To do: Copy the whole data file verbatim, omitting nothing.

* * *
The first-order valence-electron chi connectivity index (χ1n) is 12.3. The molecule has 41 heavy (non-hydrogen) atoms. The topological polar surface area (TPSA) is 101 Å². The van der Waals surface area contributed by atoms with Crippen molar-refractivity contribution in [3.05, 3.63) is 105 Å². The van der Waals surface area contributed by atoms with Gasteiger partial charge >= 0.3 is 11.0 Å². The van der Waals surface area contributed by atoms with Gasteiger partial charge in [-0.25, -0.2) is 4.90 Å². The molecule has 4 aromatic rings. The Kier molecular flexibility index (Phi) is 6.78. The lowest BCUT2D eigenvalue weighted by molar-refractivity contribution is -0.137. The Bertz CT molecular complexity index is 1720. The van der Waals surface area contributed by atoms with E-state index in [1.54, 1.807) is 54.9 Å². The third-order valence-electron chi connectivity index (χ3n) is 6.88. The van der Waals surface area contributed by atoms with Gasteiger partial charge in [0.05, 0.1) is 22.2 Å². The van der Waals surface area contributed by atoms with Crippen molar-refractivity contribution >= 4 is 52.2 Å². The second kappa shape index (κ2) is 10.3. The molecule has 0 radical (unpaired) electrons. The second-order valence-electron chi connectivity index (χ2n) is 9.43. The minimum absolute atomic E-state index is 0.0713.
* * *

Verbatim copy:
The first-order valence-electron chi connectivity index (χ1n) is 12.3. The molecule has 41 heavy (non-hydrogen) atoms. The topological polar surface area (TPSA) is 101 Å². The van der Waals surface area contributed by atoms with Crippen molar-refractivity contribution in [3.05, 3.63) is 105 Å². The van der Waals surface area contributed by atoms with Gasteiger partial charge >= 0.3 is 11.0 Å². The van der Waals surface area contributed by atoms with Gasteiger partial charge in [-0.25, -0.2) is 4.90 Å². The molecule has 4 aromatic rings. The Kier molecular flexibility index (Phi) is 6.78. The lowest BCUT2D eigenvalue weighted by molar-refractivity contribution is -0.137. The Bertz CT molecular complexity index is 1720. The van der Waals surface area contributed by atoms with E-state index in [1.54, 1.807) is 54.9 Å². The third-order valence-electron chi connectivity index (χ3n) is 6.88. The van der Waals surface area contributed by atoms with Gasteiger partial charge in [0.05, 0.1) is 22.2 Å². The van der Waals surface area contributed by atoms with Crippen molar-refractivity contribution >= 4 is 52.2 Å². The second kappa shape index (κ2) is 10.3. The molecule has 0 radical (unpaired) electrons. The second-order valence-electron chi connectivity index (χ2n) is 9.43. The minimum absolute atomic E-state index is 0.0713.